Does drinking alcohol increase the risk of developing gout?
This question has existed for centuries. Suspicions have been discussed as to the link between alcohol consumption and gout attacks. Because gout attacks have increased in the past decades, it's believed to be the result of diet in a society where sedentary lifestyles and beer consumption have soared. Speculation gives warrant to the correlation, but recent studies confirm the cause of effect between alcohol and gout.
Where's the scientific proof that alcohol increases the risk of developing gout?
Massachusetts General Hospital conducted and published a recent study that confirmed alcohol elevates uric acid levels, the sole cause of gout. This study consisted of 47,000 men. The findings revealed that men who decadently drank alcohol, specifically beer, are in the high risk factor for developing gout.
The researchers determined that alcohol could very well affect both the uric acid removal and uric acid production in the body. This study continued for a 12-year period. Researchers documented increased alcohol levels in the body increase uric acid production. That's the bottom line. These findings were surprising to the researchers and the 700 men, out of the 47,000 men, who developed gout.
How much alcohol actually increases the risk of developing gout?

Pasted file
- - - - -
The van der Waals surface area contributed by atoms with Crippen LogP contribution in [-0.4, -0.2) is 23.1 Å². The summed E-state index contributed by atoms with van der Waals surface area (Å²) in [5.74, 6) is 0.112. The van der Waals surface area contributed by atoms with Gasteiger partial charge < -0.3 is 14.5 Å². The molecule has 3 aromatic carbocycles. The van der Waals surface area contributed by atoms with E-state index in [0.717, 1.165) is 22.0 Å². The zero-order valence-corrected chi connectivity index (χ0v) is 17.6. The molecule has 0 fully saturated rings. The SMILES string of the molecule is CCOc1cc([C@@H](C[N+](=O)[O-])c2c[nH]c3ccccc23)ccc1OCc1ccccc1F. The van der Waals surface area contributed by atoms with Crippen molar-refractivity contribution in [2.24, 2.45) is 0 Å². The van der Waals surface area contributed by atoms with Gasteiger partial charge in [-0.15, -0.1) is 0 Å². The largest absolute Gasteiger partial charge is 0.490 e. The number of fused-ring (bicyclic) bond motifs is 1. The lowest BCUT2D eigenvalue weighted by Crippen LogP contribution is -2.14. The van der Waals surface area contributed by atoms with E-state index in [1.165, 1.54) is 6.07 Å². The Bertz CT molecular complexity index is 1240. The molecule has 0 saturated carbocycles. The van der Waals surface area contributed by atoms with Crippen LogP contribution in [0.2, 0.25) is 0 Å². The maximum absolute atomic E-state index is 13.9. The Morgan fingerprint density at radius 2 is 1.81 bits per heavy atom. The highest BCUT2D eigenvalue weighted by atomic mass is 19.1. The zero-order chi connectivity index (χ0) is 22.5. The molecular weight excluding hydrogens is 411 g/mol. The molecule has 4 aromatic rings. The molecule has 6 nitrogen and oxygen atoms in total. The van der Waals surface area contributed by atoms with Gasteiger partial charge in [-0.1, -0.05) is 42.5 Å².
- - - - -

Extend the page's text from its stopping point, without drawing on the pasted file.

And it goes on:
The study was broken down into the following categories: 1. Some men drank two or more alcohol (beer) servings daily. Their risk of developing gout increased 2.5 times of those who did not consume alcohol in any form. 2. Some men drank two or more alcohol (excluding beer) servings daily. Their risk of developing gout increased 1.6 times of those who did not consume alcohol in any form.
What kinds of alcohol increase the risk of developing gout?
The study showed results varied with different types of alcohol. The study suggested beer consumption, of all alcohols, displayed the most solid trigger for developing gout. Other types of alcohol also showed an increased risk of developing gout, but at a lower percentage. Wine consumption, when done in moderation, did not show a link with increased risk of developing gout. And the debate continues.
Researchers continue to be debated as to the alcohol and gout link because some believe it's possible that a nonalcoholic trigger is in beer and contributes to the risk of developing gout. Some concede beer is the only alcoholic drink that has purines in it. Purines are the chemicals that gout sufferers should stay away from because they increase the risk of developing gout or aggravate existing gout symptoms. Others remain unconvinced by the purines theory because it is not a conclusive finding.
Why are beer drinkers at higher risk to developing gout than people who drink other forms of alcohol?
Lifestyle plays an important role in the life of a gout sufferer. That's why the medical community considers lifestyle an appropriate answer for this question. The lifestyle of someone who drinks a lot of beer probably lives a sedentary lifestyle, a couch potato of sorts, and they usually complement their meal with a hot dog and fries. The lifestyle of someone who drinks a lot of wine may be more cognizant of health matters and complement their meal with fruits and vegetables.
Help is available
Your gout symptoms can be safely and effectively addressed with an all-natural dietary supplement designed specifically to held rid the body of excess uric acid.
What's the bottom line?
If you have ever experienced gout before, you probably don't want to repeat it. So, the advice of this writer is to abstain from alcohol, in any form, if you want to keep your gout pain a distant memory.
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